In Generous Lust, I quoted:
In Far Thoughts Fit Ideals, I said:
I'll say we tend to be mistaken about how much our wants depend on contextual details. As I said in Generous Lust:
We tend to talk as if we "really" want to follow our ideals but are sometimes thwarted by "distractions" or "weakness of will." But we probably favor our ideals more when:
- We are talk vs. do.
- When we do cheap vs. expensive acts.
- When our ideals prefer the same acts as our usual goals.
- When our talk is less likely to be checked against future acts.
- When we talk well, and so are more likely to be heard and understood.
- When others can more easily see and recall what we say or do.
- When others can credibly tell more others what we say or do.
- When others more want to tell more others what we say or do.
- When others can more immediately reward us if they like us.
- When the watching others matter more, or are more numerous.
- When our ideals happen to be more attractive to those others.
- When we are primed to think about attractive potential mates or allies.
- When our age and attractiveness makes mating and allying more likely.
- When we are in far mental mode, designed to impress vs. do.
- When we good at abstract thinking, and so more often in far mode.
- When experience has not forced more awareness of our hypocrisy.
This rich pattern looks less like random "distractions" and more like a detailed and consistent plan to trade positive image benefits against other action costs. The fact that such plans are not perfect and often go awry hardly negates this basic point.
If a company said it held to certain ideals, e.g., environmentalism or fairness in hiring, but its actions were similarly detailed in only following such ideals when image benefits outweighed other profit effects, it would be reasonable and parsimonious to call this a cynical public relations strategy aimed primarily at maximizing profits. Similarly, imagine a politician or government who expressed high ideals in public speeches but followed a detailed plan that only acted on such ideals when image benefits outweighed other political costs, e.g., winning votes, preserving power, placating special interests, etc. We would reasonably call this a cynical political strategy.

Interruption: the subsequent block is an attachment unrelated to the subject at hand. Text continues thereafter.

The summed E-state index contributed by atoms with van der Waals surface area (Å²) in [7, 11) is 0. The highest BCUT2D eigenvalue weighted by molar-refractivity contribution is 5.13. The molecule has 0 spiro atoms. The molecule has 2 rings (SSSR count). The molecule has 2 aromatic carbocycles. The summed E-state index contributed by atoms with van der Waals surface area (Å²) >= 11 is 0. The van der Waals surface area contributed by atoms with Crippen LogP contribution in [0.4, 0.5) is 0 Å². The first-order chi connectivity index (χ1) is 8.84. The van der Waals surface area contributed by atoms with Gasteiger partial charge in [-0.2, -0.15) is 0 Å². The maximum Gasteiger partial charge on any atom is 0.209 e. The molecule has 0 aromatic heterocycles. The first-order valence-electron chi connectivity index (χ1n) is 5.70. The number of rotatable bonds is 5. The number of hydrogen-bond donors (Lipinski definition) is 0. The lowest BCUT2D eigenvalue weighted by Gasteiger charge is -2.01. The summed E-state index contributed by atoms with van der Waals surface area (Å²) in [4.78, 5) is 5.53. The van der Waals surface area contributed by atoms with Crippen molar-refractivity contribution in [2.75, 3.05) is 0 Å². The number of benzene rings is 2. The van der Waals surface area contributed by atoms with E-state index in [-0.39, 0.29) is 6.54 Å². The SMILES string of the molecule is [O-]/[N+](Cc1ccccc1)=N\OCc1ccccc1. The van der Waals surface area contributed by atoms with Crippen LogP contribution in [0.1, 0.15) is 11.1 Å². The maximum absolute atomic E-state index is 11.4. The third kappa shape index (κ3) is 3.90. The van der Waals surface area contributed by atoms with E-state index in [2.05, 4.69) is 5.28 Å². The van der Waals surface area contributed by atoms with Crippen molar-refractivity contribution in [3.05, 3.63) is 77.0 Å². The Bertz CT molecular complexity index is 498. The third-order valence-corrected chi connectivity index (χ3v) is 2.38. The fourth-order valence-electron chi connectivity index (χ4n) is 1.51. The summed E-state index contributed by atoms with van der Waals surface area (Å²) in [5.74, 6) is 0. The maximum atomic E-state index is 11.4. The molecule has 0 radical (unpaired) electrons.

Yes, the official spokespeople for a firm or government might find a state of mind where they, at least at the right moments, actually believe that their organization mostly just follows its ideals, thwarted only by a few distractions. It could even be that no one person is ever conscious of their full plan to balance image against other costs. But relative to our usual reasons for attributing goals and plans to organizations, these are minor considerations; we can usefully predict their behavior, and classify them as blameworthy or praiseworthy, in any case.
I'm tempted to say that honesty demands we should similarly call a spade a spade, and admit that we humans are not so much "distracted" from achieving our ideals, as that we are designed in great detail to only care about our ideals to the extent that they help others to like us enough to pay for idealism's costs. But won't admitting this make others like us less? And if we only really like the ideal of honesty because it helps others like us, shouldn't we prefer hypocrisy?
I'm still pondering this, but one approach I like is to seek variations on common ideals which one can more easily admit serve ordinary non-ideal ends. For example, I might consistently believe and say that honestly is my supreme ideal, and that I hope others will be impressed by my holding somewhat to this ideal, but that I probably won't always be honest when such impressing gives low benefits. As another example, I might say that while I don't follow a utilitarian ideal, acting to max a sum of individual utility, I do seek respect for filling the role of an economist who consistently suggests efficient deals, and that the utilitarian cause would be better achieved if we consistently made such deals.